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Public and parliamentary scrutiny needed over BSE

13 April 2001

Public and parliamentary scrutiny needed over response to BSE

Green Party co-leader Sue Kedgley today said scrutiny from both parliament and the public was needed to assess the effectiveness of the New Zealand response to BSE, now that it is likely to become a global epidemic.

Ms Kedgley said an official inquiry into BSE in England had concluded that the British epidemic occurred, in part, because officials consistently under-estimated and played down the risk of BSE, introduced inadequate or misconceived measures to halt the spread of BSE, falsely reassured the public and refused to admit the scale or implications of BSE.

"We need to be sure that we don't make the same mistakes here," Ms Kedgley said.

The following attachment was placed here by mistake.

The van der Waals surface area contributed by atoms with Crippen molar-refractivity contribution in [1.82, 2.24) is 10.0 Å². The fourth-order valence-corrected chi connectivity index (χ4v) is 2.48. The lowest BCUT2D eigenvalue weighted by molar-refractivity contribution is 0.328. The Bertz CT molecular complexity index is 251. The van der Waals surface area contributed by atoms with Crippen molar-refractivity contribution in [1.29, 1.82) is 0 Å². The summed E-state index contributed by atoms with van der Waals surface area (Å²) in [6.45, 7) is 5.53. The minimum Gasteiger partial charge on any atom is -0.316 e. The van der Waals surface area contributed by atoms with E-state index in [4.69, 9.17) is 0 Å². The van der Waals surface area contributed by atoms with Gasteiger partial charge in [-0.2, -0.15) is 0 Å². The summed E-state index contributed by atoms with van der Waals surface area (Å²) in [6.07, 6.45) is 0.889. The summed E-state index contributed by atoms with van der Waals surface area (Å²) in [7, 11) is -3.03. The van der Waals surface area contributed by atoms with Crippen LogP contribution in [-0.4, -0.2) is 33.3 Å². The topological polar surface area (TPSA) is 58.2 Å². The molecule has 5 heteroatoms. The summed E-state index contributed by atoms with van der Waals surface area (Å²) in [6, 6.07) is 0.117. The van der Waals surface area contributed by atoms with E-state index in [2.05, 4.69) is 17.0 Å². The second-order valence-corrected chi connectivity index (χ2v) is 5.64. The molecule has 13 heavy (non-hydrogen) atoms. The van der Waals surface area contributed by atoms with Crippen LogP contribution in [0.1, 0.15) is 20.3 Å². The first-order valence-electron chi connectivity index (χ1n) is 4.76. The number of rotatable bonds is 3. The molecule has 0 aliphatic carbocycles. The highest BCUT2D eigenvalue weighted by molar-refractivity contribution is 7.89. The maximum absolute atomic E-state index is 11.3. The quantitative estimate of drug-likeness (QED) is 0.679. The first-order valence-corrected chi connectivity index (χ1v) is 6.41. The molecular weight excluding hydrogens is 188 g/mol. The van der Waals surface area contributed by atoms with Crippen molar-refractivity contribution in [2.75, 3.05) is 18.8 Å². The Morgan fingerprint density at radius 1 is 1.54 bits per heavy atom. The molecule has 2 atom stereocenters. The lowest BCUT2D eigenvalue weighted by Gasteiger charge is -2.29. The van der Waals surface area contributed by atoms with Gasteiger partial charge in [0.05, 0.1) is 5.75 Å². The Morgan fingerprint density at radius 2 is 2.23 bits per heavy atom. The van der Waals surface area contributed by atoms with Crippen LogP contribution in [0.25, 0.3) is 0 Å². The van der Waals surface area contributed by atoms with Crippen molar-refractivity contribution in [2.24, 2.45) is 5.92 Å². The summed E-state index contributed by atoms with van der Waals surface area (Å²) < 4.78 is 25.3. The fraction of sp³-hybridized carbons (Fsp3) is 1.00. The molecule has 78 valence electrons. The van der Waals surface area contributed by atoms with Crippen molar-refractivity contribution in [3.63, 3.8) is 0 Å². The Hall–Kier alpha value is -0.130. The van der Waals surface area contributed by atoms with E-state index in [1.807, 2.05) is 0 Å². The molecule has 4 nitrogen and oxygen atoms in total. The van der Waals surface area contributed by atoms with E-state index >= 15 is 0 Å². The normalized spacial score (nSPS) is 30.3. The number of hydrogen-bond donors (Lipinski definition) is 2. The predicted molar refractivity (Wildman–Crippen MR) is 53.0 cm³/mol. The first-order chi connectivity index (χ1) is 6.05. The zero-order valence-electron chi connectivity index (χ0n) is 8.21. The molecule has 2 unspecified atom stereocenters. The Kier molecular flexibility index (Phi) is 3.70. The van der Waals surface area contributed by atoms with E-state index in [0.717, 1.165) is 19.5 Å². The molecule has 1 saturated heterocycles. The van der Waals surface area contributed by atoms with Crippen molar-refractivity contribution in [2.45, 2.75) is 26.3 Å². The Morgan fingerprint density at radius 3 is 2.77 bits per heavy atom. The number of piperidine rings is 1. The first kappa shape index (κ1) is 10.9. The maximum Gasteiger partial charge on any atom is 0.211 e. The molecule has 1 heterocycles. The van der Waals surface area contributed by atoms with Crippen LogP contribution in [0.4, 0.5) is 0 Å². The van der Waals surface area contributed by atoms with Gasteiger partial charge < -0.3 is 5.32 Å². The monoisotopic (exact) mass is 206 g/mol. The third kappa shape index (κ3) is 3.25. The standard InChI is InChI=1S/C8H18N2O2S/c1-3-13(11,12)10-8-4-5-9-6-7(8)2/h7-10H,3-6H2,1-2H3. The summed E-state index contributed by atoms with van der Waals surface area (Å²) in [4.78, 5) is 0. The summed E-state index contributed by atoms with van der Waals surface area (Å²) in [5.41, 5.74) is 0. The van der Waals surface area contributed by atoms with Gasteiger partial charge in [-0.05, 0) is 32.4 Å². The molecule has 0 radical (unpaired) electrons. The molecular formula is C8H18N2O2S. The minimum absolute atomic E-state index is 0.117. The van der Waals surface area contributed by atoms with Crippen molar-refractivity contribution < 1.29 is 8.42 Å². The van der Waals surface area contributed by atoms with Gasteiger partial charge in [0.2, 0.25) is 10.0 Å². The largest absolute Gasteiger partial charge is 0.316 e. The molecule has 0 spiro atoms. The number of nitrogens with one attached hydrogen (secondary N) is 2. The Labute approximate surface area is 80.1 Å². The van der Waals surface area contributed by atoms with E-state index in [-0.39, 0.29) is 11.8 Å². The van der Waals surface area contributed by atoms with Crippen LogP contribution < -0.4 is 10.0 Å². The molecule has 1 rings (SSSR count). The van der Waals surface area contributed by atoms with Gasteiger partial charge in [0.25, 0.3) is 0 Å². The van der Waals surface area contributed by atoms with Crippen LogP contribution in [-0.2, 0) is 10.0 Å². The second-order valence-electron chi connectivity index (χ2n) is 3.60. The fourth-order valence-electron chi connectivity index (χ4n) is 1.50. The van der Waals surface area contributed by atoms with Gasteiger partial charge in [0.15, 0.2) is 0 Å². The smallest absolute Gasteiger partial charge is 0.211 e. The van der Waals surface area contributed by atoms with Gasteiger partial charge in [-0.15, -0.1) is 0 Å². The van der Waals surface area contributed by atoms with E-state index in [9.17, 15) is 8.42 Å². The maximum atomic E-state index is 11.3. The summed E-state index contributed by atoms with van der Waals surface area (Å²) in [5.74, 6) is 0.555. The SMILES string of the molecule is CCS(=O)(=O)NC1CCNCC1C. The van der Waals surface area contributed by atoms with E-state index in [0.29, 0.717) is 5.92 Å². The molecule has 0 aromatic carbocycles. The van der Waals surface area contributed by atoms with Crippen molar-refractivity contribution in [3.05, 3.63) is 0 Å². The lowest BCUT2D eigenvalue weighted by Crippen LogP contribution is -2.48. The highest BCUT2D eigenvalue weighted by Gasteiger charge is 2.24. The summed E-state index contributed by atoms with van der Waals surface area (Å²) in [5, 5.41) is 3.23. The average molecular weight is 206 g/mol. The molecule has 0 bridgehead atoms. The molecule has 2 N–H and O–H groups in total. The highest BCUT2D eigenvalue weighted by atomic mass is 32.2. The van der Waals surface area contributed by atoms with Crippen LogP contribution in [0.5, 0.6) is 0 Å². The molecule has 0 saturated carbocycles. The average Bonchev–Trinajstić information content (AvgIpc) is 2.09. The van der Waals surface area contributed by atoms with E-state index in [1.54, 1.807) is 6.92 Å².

In New Zealand, to date, there has been no public scrutiny of our response to the potentially global BSE epidemic. A small group of experts on a BSE Expert Science Panel are providing advice to our ministers, but there is no public or parliamentary input or scrutiny.

Ms Kedgley said she was alarmed that the expert committee had unanimously recommended that New Zealand lift its ban on imports of beef and beef products from England last year, when 1900 new confirmed cases of BSE were discovered in England.

"On the basis of that advice how can we have confidence in this panel of experts?" Ms Kedgley said.

"I don't know where these officials receive their advice from, or whether they call upon independent expert advice from overseas. I do know that some of the answers I have received to parliamentary questions have been patronising, evasive and inadequate.

"I have a nagging worry about New Zealand getting it wrong on this - as British officials did - and under-estimate the risk of BSE to New Zealand," she said.

"Rather than relying on the judgement of a handful of officials who advise our Ministers, I believe what we must have in New Zealand is public and parliamentary scrutiny of our response to the BSE epidemic."

ENDS


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